What role are satellites playing in 5G deployment?

The next generation of mobile connectivity – 5G – has the ability to reshape the world around us. Beyond lower latency gaming and buffer-free video streaming, it is helping to enable activities we could only imagine a decade ago – such as telesurgery, smart electricity grids and UAVs (Unmanned Aerial Vehicles).

Of course, all of this is entirely hypothetical unless 5G achieves the widespread availability of coverage it needs to be truly useful. To address this need for universal coverage, satellite technology is being developed.

Why do we need 5G satellites?

For people living in deep rural communities, the scourge of poor or no mobile connectivity will be familiar. This tends to be because it can be expensive for telecoms companies to build masts and infrastructure that will only serve small communities. While steps have been made to address this inequality in terms of rural vs urban connectivity – as tackled by Ofcom in the UK – it’s not a surprise to see that the initial waves of 5G rollout have tended to focus on higher density areas where telecoms providers can reach more customers.

Satellites, while not cheap to develop, may end up being more affordable to build than the infrastructure needed to serve remote parts of the globe with connectivity. They will be instrumental in bringing next generation speeds and service to parts of the world which have previously struggled to get any sort of connection at all.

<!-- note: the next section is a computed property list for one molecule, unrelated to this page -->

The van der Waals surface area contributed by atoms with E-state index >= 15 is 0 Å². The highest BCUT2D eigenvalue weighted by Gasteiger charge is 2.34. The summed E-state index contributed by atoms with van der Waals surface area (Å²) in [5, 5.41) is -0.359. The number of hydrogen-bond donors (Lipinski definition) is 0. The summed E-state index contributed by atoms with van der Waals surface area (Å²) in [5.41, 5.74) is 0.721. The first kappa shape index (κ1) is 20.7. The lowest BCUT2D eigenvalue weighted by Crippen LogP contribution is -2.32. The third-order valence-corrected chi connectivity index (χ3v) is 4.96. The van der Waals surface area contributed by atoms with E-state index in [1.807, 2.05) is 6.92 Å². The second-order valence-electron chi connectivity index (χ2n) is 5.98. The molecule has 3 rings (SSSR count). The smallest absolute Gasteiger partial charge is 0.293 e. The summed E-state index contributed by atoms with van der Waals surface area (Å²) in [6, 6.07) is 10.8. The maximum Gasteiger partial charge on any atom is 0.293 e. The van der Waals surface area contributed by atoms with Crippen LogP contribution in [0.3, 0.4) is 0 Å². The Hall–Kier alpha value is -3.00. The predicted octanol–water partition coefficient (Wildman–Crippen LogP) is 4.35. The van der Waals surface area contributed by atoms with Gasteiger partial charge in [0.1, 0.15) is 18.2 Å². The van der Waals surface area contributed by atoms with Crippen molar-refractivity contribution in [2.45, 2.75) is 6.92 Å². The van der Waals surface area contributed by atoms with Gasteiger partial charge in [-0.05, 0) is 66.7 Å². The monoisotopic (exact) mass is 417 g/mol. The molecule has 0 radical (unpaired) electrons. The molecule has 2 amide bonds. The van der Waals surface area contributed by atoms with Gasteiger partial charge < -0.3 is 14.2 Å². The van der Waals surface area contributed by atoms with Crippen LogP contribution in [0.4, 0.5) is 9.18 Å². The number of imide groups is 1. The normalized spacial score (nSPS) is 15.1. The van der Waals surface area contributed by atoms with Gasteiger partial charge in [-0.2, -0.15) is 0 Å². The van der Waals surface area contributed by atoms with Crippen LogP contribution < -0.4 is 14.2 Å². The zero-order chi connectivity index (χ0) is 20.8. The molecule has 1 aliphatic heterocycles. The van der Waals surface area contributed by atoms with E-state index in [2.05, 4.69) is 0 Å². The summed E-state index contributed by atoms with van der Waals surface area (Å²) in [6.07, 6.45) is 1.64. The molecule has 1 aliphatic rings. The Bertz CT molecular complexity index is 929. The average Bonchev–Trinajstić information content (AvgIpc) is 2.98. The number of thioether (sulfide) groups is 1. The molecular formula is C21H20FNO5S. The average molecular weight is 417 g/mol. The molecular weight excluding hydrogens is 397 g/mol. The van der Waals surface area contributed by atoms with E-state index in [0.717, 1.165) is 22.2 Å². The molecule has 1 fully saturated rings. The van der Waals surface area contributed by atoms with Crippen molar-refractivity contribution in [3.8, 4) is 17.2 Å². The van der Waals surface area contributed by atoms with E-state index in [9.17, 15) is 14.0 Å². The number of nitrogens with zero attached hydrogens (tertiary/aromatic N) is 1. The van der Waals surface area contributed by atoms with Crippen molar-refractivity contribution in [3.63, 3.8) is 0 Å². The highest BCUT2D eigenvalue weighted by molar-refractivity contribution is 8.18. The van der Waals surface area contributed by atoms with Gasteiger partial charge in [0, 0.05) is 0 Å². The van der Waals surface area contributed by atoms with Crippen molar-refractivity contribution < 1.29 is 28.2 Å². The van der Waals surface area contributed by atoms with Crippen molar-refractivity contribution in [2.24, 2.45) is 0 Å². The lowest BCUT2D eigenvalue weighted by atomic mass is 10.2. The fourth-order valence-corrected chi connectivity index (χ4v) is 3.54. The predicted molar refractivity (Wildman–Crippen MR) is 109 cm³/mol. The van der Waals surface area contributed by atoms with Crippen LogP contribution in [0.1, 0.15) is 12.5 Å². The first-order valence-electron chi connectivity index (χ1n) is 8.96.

Are 5G satellites better than antennas?

Satellites have another advantage over masts. Since 5G uses shorter wavelengths and operates at higher frequencies – allowing for the transmission of more data – it needs a higher density of masts to maintain the signal.

This is all well and good in urban areas but is less workable the further that the user gets from the base station. Satellites fix this issue simply because they don’t need the infrastructure that the deployment of a physical network of masts does.

For telecoms providers, satellites also offer the advantage of being tamper free if the public choose to respond to unfounded health concerns. Satellites are also immune to the threat of natural disaster.

What about satellites and the IoT?

5G satellites are also well-positioned to serve the ever-expanding world of IoT. As the Internet of Things continues to grow and become more sophisticated, it needs a consistent connectivity medium that can help it address ongoing security vulnerabilities.

With widespread coverage and broadcast capabilities, satellites are well-positioned to support IoT. They can provide shared uplink connectivity for a massive amount of IoT devices at the same time.

Paired with ‘traditional’ terrestrial infrastructure – such as masts – satellites have the ability to make widespread 5G connectivity a reality. They are also well-placed to support future technological developments, such as the IoT, due to a combination of higher data rates and lower latency.

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